|Publication number||US4553933 A|
|Application number||US 06/573,100|
|Publication date||Nov 19, 1985|
|Filing date||Jan 23, 1984|
|Priority date||Jan 23, 1984|
|Publication number||06573100, 573100, US 4553933 A, US 4553933A, US-A-4553933, US4553933 A, US4553933A|
|Inventors||Maclay M. Armstrong, Steven A. Houser|
|Original Assignee||Maclay M. Armstrong|
|Export Citation||BiBTeX, EndNote, RefMan|
|Patent Citations (8), Referenced by (5), Classifications (5), Legal Events (6)|
|External Links: USPTO, USPTO Assignment, Espacenet|
1. Field of the Invention
This invention relates to orthodontic headgear, and more particularly to a connector for exerting extraoral force from such headgear to the jaw of the wearer, which connector can be adjusted to provide extraoral force of different degrees and which connector is disconnectible if a force exceeding a predetermined force is exerted on it.
2. Prior Art
Armstrong U.S. Pat. No. 3,526,035, issued Sept. 1, 1970, discloses an orthodontic headgear including a spring which produces an extraoral force the degree of which force is indicated by calibrations.
Later Armstrong U.S. Pat. Nos. 4,115,921, issued Sept. 26, 1978, and 4,155,161, issued May 22, 1979, show extraoral headgears for producing an extraoral force including connectors which are disconnectible when a force exceeding a predetermined force is exerted on them.
Klein U.S. Pat. No. 4,226,589, issued Oct. 7, 1980, discloses a disconnectible orthodontic headgear connector including a return bent spring clip forming a disconnectible connector. The force produced by such connector, however, results from an elastic band or a spring of cross-leg type which is unsatisfactory. Moreover, the travel of the disconnectible parts prior to disconnection is excessive, the minimum force which will effect disconnection is difficult to establish precisely, and the value of such force cannot be altered.
The still later Armstrong U.S. Pat. No. 4,238,188 issued Dec. 9, 1980, discloses a disconnectible connector employing a compression spring for producing an orthodontic force with means for adjusting such force and with a disconnectible connection, but such device is of considerable length.
Armstrong U.S. Pat. No. 4,368,039, issued Jan. 11, 1983 and U.S. Pat. No. 4,416,625, issued Nov. 22, 1983, which resulted from a continuation-in-part application of the application maturing into U.S. Pat. No. 4,368,039, disclose a different type of mechanism for adjusting the extraoral force produced by an orthodontic headgear connector.
Also a disconnectible connector incorporating a helical compression spring is shown in the publication High-Pull Traction Release System of Unitek Corporation bearing the copyright notice date of 1979.
A principal object of the present invention is to provide a connection for orthodontic headgear having advantages of prior orthodontic headgear connectors embodied to some extent in the devices shown in the patents referred to above, namely, spring mechanism for producing an extraoral force, indicating means for indicating the force being exerted, means to adjust the degree of force produced by the force-producing mechanism and disconnectible mechanism for effecting disconnection of the connector by exertion on the connector of a force greater than a predetermined force, while at the same time making the connector compact, neat in appearance and precise in operation.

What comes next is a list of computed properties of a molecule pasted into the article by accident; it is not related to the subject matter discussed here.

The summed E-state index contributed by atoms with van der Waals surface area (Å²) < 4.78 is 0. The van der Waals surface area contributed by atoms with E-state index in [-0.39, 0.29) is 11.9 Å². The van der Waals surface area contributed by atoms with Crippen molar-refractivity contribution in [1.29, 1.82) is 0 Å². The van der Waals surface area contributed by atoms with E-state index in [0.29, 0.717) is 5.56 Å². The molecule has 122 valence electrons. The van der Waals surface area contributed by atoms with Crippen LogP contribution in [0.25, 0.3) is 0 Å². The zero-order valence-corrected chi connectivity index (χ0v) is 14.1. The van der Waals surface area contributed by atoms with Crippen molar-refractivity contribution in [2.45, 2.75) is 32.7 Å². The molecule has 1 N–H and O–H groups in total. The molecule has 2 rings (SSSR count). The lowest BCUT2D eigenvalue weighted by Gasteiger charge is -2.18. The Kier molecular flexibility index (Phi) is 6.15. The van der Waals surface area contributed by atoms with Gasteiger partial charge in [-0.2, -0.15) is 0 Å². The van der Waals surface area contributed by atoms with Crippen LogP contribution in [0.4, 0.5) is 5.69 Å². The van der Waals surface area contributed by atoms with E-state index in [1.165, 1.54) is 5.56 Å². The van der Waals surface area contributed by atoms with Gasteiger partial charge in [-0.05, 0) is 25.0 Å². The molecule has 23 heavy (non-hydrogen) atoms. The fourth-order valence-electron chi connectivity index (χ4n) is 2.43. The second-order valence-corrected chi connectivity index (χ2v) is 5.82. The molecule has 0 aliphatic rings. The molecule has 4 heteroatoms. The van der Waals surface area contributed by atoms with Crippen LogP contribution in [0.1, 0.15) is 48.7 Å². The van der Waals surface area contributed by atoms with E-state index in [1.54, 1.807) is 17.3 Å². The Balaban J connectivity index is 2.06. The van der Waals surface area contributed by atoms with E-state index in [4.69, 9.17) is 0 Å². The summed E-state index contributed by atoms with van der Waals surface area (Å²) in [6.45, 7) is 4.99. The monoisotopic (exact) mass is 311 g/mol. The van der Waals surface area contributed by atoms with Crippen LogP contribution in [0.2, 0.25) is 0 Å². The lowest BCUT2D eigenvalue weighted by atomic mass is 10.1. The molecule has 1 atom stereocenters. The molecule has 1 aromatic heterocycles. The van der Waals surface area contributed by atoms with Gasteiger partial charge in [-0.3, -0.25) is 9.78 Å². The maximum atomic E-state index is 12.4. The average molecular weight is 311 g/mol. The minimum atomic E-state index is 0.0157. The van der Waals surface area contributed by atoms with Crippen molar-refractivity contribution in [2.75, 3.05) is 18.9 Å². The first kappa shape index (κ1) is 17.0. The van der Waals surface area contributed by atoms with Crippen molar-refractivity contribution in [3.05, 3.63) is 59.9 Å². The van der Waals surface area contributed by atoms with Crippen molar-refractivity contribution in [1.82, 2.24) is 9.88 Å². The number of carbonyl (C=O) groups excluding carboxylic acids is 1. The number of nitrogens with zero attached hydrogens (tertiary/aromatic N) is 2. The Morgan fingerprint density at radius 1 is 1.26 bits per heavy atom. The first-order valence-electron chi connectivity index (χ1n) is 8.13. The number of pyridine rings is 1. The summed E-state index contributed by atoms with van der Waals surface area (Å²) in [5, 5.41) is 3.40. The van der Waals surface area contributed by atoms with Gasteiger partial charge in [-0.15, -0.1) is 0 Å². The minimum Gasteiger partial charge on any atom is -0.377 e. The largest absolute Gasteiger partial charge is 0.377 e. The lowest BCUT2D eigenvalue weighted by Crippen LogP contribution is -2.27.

It is also an object to provide such a connector in which the working mechanism will be concealed to as great an extent as possible and which can present access to such working mechanism so as to be tamperproof.
Another object is to provide an adjustment by which the force-producing mechanism can be altered easily, quickly and reliably to enable the orthodontic headgear to exert different degrees of extraoral force on the jaw of the wearer.
The foregoing objects can be accomplished by a connector having a casing in which a helical compression spring is housed that exerts an extraoral traction force on a plunger. An abutment against which one end of the spring bears can be shifted axially of the spring relative to the casing to alter the length of the spring stroke permitted. A return bent spring clip that can be arranged to clamp one end portion of the casing will be pulled away from the casing by exertion on the connector of a force exceeding a predetermined force.
FIG. 1 is a top perspective of an orthodontic headcap including two connectors of the present invention.
FIG. 2 is a side elevation of a connector according to the present invention.
FIG. 3 is a longitudinal section through the connector of FIG. 2 on an enlarged scale, and FIG. 4 is a similar section showing parts in different positions.
FIG. 5 is a top perspective of the connector showing components in exploded relationship and with parts broken away, and FIG. 6 is a similar top perspective with certain components shown in assembled relationship and other components shown in exploded relationship parts being broken away.
FIG. 7 is a top perspective of the connector with more components shown in assembled relationship but having parts broken away.
FIG. 8 is a transverse section taken on line 8--8 of FIG. 3, and FIG. 9 is a similar section but showing components in a different relationship.
FIG. 10 is an enlarged fragmentary section similar to FIG. 3 but showing components in a different relationship, and FIG. 11 is a similar fragmentary section showing components in still a different relationship.